Director Darren Aronofsky's new film "Noah", at least via its generic marketing, purports to be a Biblically based film that follows the familiar story of its title character, the ark and the "Great Flood" as laid out primarily in the Old Testament book of Genesis. However, those three elements are pretty much the main and only foundation that the director seems willing to adhere to in his version of the story with any real dedication.
Instead, what Aronofsky actually presents on the screen is a slick, audaciously bombastic and undeniably entertaining visual spectacle that also essentially amounts to an astounding bait and switch that only sparingly bears any resemblance, or dare I say faithfulness, to the original source material.
Aronofsky distances his film from the Biblical story right from the start by rewriting the Old Testament's first line of scripture on screen to "In the beginning, there was nothing".
Granted, the Biblical story of Noah consists of only three sparsely detailed chapters in the Old Testament; leaving plenty of room for fleshing out the story to some some degree to create a cinema-worthy screenplay. However, unlike say Cecil B. DeMille or numerous other filmmakers who have chosen to tackle a Biblically based story with some level of dedication to the familiar, mostly accepted if not believed, and to many, sacred ancient narrative; Aronofsky has decided to re-invent the story and turn it on its head.
It's as if Aronofsky has decided to tell the story of Noah as though he were a character in the Marvel Ultimate Universe, and his Biblical motivations, relationships and surroundings have been changed, updated and flipped around to suit Aronfosky's own personal spectacular interpretation of what he believes the audience of today wants to see.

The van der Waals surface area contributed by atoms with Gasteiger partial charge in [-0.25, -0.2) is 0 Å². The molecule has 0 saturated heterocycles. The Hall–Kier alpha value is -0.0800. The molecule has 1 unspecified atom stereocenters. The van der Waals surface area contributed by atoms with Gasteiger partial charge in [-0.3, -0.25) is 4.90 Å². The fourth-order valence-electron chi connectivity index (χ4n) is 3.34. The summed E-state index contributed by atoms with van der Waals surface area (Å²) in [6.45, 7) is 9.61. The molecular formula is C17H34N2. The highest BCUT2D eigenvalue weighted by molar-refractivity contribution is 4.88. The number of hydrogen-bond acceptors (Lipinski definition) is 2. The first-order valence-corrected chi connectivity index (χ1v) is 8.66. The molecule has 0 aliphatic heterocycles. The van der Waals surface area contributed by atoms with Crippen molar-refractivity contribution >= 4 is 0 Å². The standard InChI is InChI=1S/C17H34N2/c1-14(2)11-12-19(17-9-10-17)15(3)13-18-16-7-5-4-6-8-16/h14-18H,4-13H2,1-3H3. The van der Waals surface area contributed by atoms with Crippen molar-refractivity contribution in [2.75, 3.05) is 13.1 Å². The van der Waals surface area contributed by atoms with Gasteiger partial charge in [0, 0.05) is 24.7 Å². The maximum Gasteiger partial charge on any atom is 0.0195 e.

Confounding matters for those expecting at least something that somewhat resembles the bare bones narrative of Noah; Aronofsky attempts to make the story an all encompassing, politically correct film that includes a mish-mosh of elements from Christianity, Jewish theology from the Book of Enoch and more that tries to be all things, to all people, and only ends up as a confusing multi-theological mess. It doesn't help that Aronofsky's expected artistic license goes ( of course, pun intended ) overboard with the story by including central characters and devices that either never existed in the admittedly semi vague original story, or in some cases, seem to be cribbed directly from Peter Jackson's often tedious "Lord of the Rings" trilogy.
A one line passage from the Old Testament Noah chapters about "giants on the Earth" take form in Aronofsky's film as mammoth talking rock creatures called "Watchers", complete with glowing eyes, and a physical presence that looks more at home protecting "The Precious" from Gollum, rather than protecting Noah and his family, as well as helping him actually build the ark.